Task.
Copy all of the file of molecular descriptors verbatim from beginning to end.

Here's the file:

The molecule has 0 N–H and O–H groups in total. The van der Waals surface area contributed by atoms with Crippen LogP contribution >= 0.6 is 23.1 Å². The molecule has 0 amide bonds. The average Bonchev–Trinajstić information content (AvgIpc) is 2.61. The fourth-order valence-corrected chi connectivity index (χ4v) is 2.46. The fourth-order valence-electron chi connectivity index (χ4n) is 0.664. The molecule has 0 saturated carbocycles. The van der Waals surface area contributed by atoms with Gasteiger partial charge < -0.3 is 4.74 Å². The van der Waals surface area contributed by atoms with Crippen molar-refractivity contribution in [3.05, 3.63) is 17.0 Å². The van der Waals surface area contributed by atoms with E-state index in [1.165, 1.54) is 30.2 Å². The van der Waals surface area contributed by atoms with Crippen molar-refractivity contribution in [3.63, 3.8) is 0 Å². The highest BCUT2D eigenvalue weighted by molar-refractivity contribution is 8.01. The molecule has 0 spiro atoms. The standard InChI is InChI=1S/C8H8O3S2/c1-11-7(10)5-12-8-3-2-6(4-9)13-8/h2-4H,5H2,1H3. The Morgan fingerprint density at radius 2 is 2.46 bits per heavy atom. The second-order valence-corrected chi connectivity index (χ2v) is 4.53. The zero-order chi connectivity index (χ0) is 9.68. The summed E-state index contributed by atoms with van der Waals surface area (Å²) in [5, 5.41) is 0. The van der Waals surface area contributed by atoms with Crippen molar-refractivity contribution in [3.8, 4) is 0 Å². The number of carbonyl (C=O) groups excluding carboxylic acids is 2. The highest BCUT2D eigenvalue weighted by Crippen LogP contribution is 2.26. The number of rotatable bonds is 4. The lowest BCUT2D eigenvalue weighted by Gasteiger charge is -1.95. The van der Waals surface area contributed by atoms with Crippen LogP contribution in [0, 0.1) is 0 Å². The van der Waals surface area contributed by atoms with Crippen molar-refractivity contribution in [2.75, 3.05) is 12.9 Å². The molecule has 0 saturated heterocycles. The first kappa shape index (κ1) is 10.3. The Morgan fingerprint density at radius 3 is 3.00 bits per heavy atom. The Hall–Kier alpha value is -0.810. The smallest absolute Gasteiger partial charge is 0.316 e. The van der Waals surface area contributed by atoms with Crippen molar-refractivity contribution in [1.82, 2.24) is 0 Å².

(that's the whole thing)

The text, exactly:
The molecule has 0 N–H and O–H groups in total. The van der Waals surface area contributed by atoms with Crippen LogP contribution >= 0.6 is 23.1 Å². The molecule has 0 amide bonds. The average Bonchev–Trinajstić information content (AvgIpc) is 2.61. The fourth-order valence-corrected chi connectivity index (χ4v) is 2.46. The fourth-order valence-electron chi connectivity index (χ4n) is 0.664. The molecule has 0 saturated carbocycles. The van der Waals surface area contributed by atoms with Gasteiger partial charge < -0.3 is 4.74 Å². The van der Waals surface area contributed by atoms with Crippen molar-refractivity contribution in [3.05, 3.63) is 17.0 Å². The van der Waals surface area contributed by atoms with E-state index in [1.165, 1.54) is 30.2 Å². The van der Waals surface area contributed by atoms with Crippen molar-refractivity contribution in [3.63, 3.8) is 0 Å². The highest BCUT2D eigenvalue weighted by molar-refractivity contribution is 8.01. The molecule has 0 spiro atoms. The standard InChI is InChI=1S/C8H8O3S2/c1-11-7(10)5-12-8-3-2-6(4-9)13-8/h2-4H,5H2,1H3. The Morgan fingerprint density at radius 2 is 2.46 bits per heavy atom. The second-order valence-corrected chi connectivity index (χ2v) is 4.53. The zero-order chi connectivity index (χ0) is 9.68. The summed E-state index contributed by atoms with van der Waals surface area (Å²) in [5, 5.41) is 0. The van der Waals surface area contributed by atoms with Crippen molar-refractivity contribution in [3.8, 4) is 0 Å². The number of carbonyl (C=O) groups excluding carboxylic acids is 2. The highest BCUT2D eigenvalue weighted by Crippen LogP contribution is 2.26. The number of rotatable bonds is 4. The lowest BCUT2D eigenvalue weighted by Gasteiger charge is -1.95. The van der Waals surface area contributed by atoms with Crippen LogP contribution in [0, 0.1) is 0 Å². The van der Waals surface area contributed by atoms with Crippen molar-refractivity contribution in [2.75, 3.05) is 12.9 Å². The molecule has 0 saturated heterocycles. The first kappa shape index (κ1) is 10.3. The Morgan fingerprint density at radius 3 is 3.00 bits per heavy atom. The Hall–Kier alpha value is -0.810. The smallest absolute Gasteiger partial charge is 0.316 e. The van der Waals surface area contributed by atoms with Crippen molar-refractivity contribution in [1.82, 2.24) is 0 Å².